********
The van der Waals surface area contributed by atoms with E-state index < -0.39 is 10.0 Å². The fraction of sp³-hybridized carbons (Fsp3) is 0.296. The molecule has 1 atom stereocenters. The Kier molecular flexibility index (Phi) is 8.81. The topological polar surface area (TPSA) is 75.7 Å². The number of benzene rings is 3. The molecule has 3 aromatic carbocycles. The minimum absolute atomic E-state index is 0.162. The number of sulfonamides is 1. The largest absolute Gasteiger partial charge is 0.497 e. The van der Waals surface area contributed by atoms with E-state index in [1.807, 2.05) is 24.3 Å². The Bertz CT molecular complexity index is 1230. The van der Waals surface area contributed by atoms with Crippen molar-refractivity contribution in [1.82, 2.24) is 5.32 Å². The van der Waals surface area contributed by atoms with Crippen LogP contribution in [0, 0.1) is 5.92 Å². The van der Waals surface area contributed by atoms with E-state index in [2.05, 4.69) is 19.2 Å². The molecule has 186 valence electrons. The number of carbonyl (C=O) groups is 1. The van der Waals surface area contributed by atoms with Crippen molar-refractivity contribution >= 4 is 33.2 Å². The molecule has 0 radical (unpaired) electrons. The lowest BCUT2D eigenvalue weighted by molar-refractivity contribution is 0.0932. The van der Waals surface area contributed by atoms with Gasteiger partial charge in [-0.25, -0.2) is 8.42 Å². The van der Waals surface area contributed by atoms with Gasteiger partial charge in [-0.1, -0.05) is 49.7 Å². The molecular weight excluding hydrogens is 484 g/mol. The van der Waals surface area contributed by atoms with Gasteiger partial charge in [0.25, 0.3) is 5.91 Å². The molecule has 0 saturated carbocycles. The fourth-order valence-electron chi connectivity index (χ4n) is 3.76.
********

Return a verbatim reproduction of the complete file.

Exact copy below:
The van der Waals surface area contributed by atoms with E-state index < -0.39 is 10.0 Å². The fraction of sp³-hybridized carbons (Fsp3) is 0.296. The molecule has 1 atom stereocenters. The Kier molecular flexibility index (Phi) is 8.81. The topological polar surface area (TPSA) is 75.7 Å². The number of benzene rings is 3. The molecule has 3 aromatic carbocycles. The minimum absolute atomic E-state index is 0.162. The number of sulfonamides is 1. The largest absolute Gasteiger partial charge is 0.497 e. The van der Waals surface area contributed by atoms with E-state index in [1.807, 2.05) is 24.3 Å². The Bertz CT molecular complexity index is 1230. The van der Waals surface area contributed by atoms with Crippen molar-refractivity contribution in [1.82, 2.24) is 5.32 Å². The van der Waals surface area contributed by atoms with Crippen LogP contribution in [0, 0.1) is 5.92 Å². The van der Waals surface area contributed by atoms with E-state index in [2.05, 4.69) is 19.2 Å². The molecule has 186 valence electrons. The number of carbonyl (C=O) groups is 1. The van der Waals surface area contributed by atoms with Crippen molar-refractivity contribution >= 4 is 33.2 Å². The molecule has 0 radical (unpaired) electrons. The lowest BCUT2D eigenvalue weighted by molar-refractivity contribution is 0.0932. The van der Waals surface area contributed by atoms with Gasteiger partial charge in [-0.25, -0.2) is 8.42 Å². The van der Waals surface area contributed by atoms with Gasteiger partial charge in [-0.1, -0.05) is 49.7 Å². The molecular weight excluding hydrogens is 484 g/mol. The van der Waals surface area contributed by atoms with Gasteiger partial charge in [0.25, 0.3) is 5.91 Å². The molecule has 0 saturated carbocycles. The fourth-order valence-electron chi connectivity index (χ4n) is 3.76.